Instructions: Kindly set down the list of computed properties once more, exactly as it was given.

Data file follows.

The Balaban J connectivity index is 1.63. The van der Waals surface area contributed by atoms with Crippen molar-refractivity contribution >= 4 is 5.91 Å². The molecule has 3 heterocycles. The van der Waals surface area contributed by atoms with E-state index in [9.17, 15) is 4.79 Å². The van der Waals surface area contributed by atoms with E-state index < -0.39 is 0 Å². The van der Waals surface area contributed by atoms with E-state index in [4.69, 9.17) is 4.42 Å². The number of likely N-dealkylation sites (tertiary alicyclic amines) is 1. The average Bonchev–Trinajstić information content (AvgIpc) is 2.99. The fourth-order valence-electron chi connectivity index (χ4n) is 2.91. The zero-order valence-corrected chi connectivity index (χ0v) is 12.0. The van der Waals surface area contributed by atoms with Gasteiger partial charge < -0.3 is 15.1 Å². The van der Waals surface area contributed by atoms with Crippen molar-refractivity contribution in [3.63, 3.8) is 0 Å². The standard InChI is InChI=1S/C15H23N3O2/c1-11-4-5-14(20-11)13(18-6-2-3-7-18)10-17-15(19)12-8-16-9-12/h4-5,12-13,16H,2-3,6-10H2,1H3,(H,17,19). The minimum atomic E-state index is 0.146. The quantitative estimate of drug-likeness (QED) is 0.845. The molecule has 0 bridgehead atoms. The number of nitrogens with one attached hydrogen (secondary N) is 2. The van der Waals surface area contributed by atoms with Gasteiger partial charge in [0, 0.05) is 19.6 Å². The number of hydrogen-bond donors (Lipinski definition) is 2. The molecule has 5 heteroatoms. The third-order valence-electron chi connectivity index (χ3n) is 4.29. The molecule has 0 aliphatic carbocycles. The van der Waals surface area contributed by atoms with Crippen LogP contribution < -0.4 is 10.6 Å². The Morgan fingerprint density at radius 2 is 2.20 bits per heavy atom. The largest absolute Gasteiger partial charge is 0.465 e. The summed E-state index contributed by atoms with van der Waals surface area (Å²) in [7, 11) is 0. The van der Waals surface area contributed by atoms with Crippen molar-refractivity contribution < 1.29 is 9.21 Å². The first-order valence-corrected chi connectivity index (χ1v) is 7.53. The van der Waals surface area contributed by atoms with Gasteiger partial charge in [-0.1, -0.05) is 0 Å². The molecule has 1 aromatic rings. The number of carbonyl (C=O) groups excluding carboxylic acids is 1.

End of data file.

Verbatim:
The Balaban J connectivity index is 1.63. The van der Waals surface area contributed by atoms with Crippen molar-refractivity contribution >= 4 is 5.91 Å². The molecule has 3 heterocycles. The van der Waals surface area contributed by atoms with E-state index in [9.17, 15) is 4.79 Å². The van der Waals surface area contributed by atoms with E-state index < -0.39 is 0 Å². The van der Waals surface area contributed by atoms with E-state index in [4.69, 9.17) is 4.42 Å². The number of likely N-dealkylation sites (tertiary alicyclic amines) is 1. The average Bonchev–Trinajstić information content (AvgIpc) is 2.99. The fourth-order valence-electron chi connectivity index (χ4n) is 2.91. The zero-order valence-corrected chi connectivity index (χ0v) is 12.0. The van der Waals surface area contributed by atoms with Gasteiger partial charge < -0.3 is 15.1 Å². The van der Waals surface area contributed by atoms with Crippen molar-refractivity contribution in [3.63, 3.8) is 0 Å². The standard InChI is InChI=1S/C15H23N3O2/c1-11-4-5-14(20-11)13(18-6-2-3-7-18)10-17-15(19)12-8-16-9-12/h4-5,12-13,16H,2-3,6-10H2,1H3,(H,17,19). The minimum atomic E-state index is 0.146. The quantitative estimate of drug-likeness (QED) is 0.845. The molecule has 0 bridgehead atoms. The number of nitrogens with one attached hydrogen (secondary N) is 2. The van der Waals surface area contributed by atoms with Gasteiger partial charge in [0, 0.05) is 19.6 Å². The number of hydrogen-bond donors (Lipinski definition) is 2. The molecule has 5 heteroatoms. The third-order valence-electron chi connectivity index (χ3n) is 4.29. The molecule has 0 aliphatic carbocycles. The van der Waals surface area contributed by atoms with Crippen LogP contribution < -0.4 is 10.6 Å². The Morgan fingerprint density at radius 2 is 2.20 bits per heavy atom. The largest absolute Gasteiger partial charge is 0.465 e. The summed E-state index contributed by atoms with van der Waals surface area (Å²) in [7, 11) is 0. The van der Waals surface area contributed by atoms with Crippen molar-refractivity contribution < 1.29 is 9.21 Å². The first-order valence-corrected chi connectivity index (χ1v) is 7.53. The van der Waals surface area contributed by atoms with Gasteiger partial charge in [-0.1, -0.05) is 0 Å². The molecule has 1 aromatic rings. The number of carbonyl (C=O) groups excluding carboxylic acids is 1.